And we’re on Instagram! Check us out, follow our account (“womenandbicycles”), and tag your women-and-bikey photos with #womenbikeDC. Your photos will be posted directly to our website to show the program in action.
Women & Bicycles Launch Party, Presented by the League of American Bicyclists
We’re throwing a party with Women Bike, the League of American Bicyclists’ National women’s outreach program. It’s also the kick-off to the second annual National Women’s Cycling Forum, part of the National Bike Summit. Join us for drinks, hear updates on the program, learn about what the League’s doing, and interact with women from all across the U.S. who bike for transportation. Click here to learn more and register for the Launch Party.
Register for the National Women’s Bicycling Forum
The day after the launch party is the National Women’s Bicycling Forum, the opening event of the National Bike Summit. The Forum hosts groups and individuals who work throughout the country to get more women on bikes. Check out the program and you’ll notice there are many D.C.-area bike advocacy stars in the line-up. Click here to learn more and register for the Women’s Bicycling forum.
We hope to see you online and in real life soon!
The Women & Bicycles program will officially launch at the beginning of March. If you haven’t already, be sure to check out our website to sign up for the Women & Bicycles email list–that way, you’ll receive bi-weekly updates on the program’s status and launch.
We have lots of news on the way, so look out for our launch festivities, information on becoming a Roll Model or participant in the program, and how to get your very own Women & Bicycles T-shirt!
In what has got to be the best way to ring in the New Year for cycling in the D.C. area, the Women & Bicycles program met its $4,000 match grant—and exceeded that by about $3,000. The final total, as of 11:59 p.m. on Dec. 31, was $7,055.
Your support of the Women & Bicycles program, through donations, retweets of our blog posts, shares on Facebook, and laps around Hains Point, has been absolutely incredible. We’ve so enjoyed watching the regional biking community talk about and get behind Women & Bicycles, a program that we’re really excited to kick off this spring.
Over the past week, we’ve told you a lot about why Women & Bicycles is an important program. A few dudes who ride bikes in the D.C. area explained why getting more women on bikes matters for everyone, not just for women. If you’re reading this blog post, you’re well aware of the reasons why we have a vested interest in seeing more women on bikes and are treating making that happen as a critical mission.
But ladies are the heart of this program, so we asked some of our friends—women who ride bikes—to vouch for us. Below, read what they have to say about the importance of Women & Bicycles:
Tracy Hadden Loh, National Transportation Enhancement Clearinghouse and Rails to Trails:
The latest research in children’s travel behavior shows that mothers are the primary decision-makers regarding how children get to school, and that a caregiver’s own activity level influences a child’s mode choice to school. Getting more women on bikes means that current and future mothers will be more likely to allow and encourage the next generation to bike to school.
As a woman, I’m constantly inundated with warnings from family, peers, and media about being careful. People think they are showing concern and love for me when they try to discourage me from cycling. What they don’t know is that my bicycle empowers me to travel independently and efficiently – reliable, quick, healthy, liberating. For the woman you love, don’t tell her to stay home. Instead, support WABA’s efforts to empower women through cycling!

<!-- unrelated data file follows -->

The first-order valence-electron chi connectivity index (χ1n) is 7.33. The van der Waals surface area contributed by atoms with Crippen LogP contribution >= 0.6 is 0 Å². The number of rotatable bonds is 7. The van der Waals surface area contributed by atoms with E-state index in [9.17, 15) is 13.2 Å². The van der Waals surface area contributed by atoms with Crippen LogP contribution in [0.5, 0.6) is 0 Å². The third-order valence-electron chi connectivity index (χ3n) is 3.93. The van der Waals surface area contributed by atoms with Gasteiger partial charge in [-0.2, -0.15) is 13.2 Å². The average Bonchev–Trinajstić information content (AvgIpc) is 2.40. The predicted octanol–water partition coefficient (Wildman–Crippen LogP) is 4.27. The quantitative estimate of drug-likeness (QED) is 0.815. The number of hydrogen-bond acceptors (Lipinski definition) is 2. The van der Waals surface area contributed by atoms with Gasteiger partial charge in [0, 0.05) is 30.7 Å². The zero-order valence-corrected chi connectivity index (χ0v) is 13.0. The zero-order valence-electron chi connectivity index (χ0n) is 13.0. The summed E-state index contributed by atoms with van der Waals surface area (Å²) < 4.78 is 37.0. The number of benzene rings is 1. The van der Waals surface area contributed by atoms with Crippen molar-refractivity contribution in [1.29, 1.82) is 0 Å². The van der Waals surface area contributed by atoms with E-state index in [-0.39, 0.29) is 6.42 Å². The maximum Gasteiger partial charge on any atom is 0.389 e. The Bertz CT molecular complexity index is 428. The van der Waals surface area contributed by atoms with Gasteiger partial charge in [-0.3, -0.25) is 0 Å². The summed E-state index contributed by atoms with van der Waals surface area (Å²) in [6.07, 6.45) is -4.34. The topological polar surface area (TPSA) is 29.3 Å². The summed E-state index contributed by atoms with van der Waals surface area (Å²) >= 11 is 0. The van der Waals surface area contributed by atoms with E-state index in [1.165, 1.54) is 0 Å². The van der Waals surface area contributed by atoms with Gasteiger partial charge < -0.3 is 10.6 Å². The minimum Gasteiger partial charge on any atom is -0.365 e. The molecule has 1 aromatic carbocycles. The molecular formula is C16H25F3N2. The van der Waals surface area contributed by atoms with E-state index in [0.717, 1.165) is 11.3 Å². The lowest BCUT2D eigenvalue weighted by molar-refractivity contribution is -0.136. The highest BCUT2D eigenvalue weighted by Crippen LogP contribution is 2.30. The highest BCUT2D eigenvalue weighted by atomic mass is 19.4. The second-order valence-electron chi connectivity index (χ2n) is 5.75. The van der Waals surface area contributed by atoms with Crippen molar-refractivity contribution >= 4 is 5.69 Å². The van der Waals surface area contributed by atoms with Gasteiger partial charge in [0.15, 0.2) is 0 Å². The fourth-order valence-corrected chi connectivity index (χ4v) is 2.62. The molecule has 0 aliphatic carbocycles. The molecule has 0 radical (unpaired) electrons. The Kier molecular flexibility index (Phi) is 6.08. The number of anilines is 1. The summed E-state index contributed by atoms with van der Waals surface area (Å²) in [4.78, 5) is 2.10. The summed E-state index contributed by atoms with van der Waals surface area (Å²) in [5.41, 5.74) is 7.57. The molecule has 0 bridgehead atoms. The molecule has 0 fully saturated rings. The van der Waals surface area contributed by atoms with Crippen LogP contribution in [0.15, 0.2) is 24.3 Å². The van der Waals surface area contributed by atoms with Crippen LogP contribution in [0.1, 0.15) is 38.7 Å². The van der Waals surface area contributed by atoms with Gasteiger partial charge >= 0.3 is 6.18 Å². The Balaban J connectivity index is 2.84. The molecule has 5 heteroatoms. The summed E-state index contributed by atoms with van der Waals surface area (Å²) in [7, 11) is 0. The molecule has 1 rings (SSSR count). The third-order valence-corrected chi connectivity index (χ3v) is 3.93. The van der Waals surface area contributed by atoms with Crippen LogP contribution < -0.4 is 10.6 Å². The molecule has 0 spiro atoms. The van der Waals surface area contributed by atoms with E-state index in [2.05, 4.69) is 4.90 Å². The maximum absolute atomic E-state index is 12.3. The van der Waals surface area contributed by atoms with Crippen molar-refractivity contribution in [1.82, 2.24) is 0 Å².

Emily Littleton, NPR:
Women move the world – so why not [on] two wheels?! The more women who ride bikes, the happier and healthier we’ll be. C’mon ladies, let’s lead the way.
Rebecca Mills, #bikedc:
My life has improved infinitely—physically, emotionally, and economically— since I started using my bike as my main form of transportation, and I want to see other women improve the qualities of their lives through cycling as well.
Your contributions will encourage all of the above, and then some. We can’t thank you enough for your monetary support of Women & Bicycles, and for all you’ve done to spread the word about how this program will do great things. We couldn’t have done it without you, and we can’t wait to share with you the progress we make in exposing more women to the benefits of bicycling.
Over the past few days, we’ve posted a whole lot about our Women & Bicycles program, which will officially launch this spring. That’s because last Wednesday, we received a $4,000 match grant on donations made before the end of 2012.
So far, thanks to your help pitching in and spreading the word, we’ve raised $2,135. Dec. 31 is the last day to donate with matching funds still eligible. We’d so appreciate your help in closing the $1,865 gap.
Need a refresher on what Women & Bicycles will do and why it’s important? Read all about it:
- Watch: What Is Women & Bicycles?: With bonus video!
- Our Women & Bicycles Program Is for Everyone: A few of our favorite guys tell us why getting more women on bikes will make a difference for everyone living in the D.C. area
- How Will Your Contribution Help the Women & Bicycles Program?: What it will cost to put on great programming that will help make D.C.-area women more comfortable with riding their bikes
- We Got a Match Grant!: Thanks to a generous supporter, your donation will be matched—oh, and, why is Women & Bicycles necessary, anyway?
If you haven’t donated yet, you can do so here. Won’t you help us reach the maximum match?
Our fundraising for the Women & Bicycles program is progressing steadily. Many thanks to those of you who have donated. We passed the $2,000 mark last night. As of this morning, we’ve raised $2,050, all of which will be matched.
American University student Terence Johnson shot and produced a few clips for WABA that show off the Women & Bicycles program. Watch the 60-second clip below and get as excited about it as we are:
Up to $4,000 in donations will be matched; this opportunity runs through Dec. 31, so if you’d like to contribute, please do so today! There’s only two days left to make your dollars count for twice as much!
Many thanks to those of you who have donated to WABA’s Women & Bicycles program since we announced a $4,000 match grant on Wednesday. As of this morning, we’ve raised $1,450 to be matched.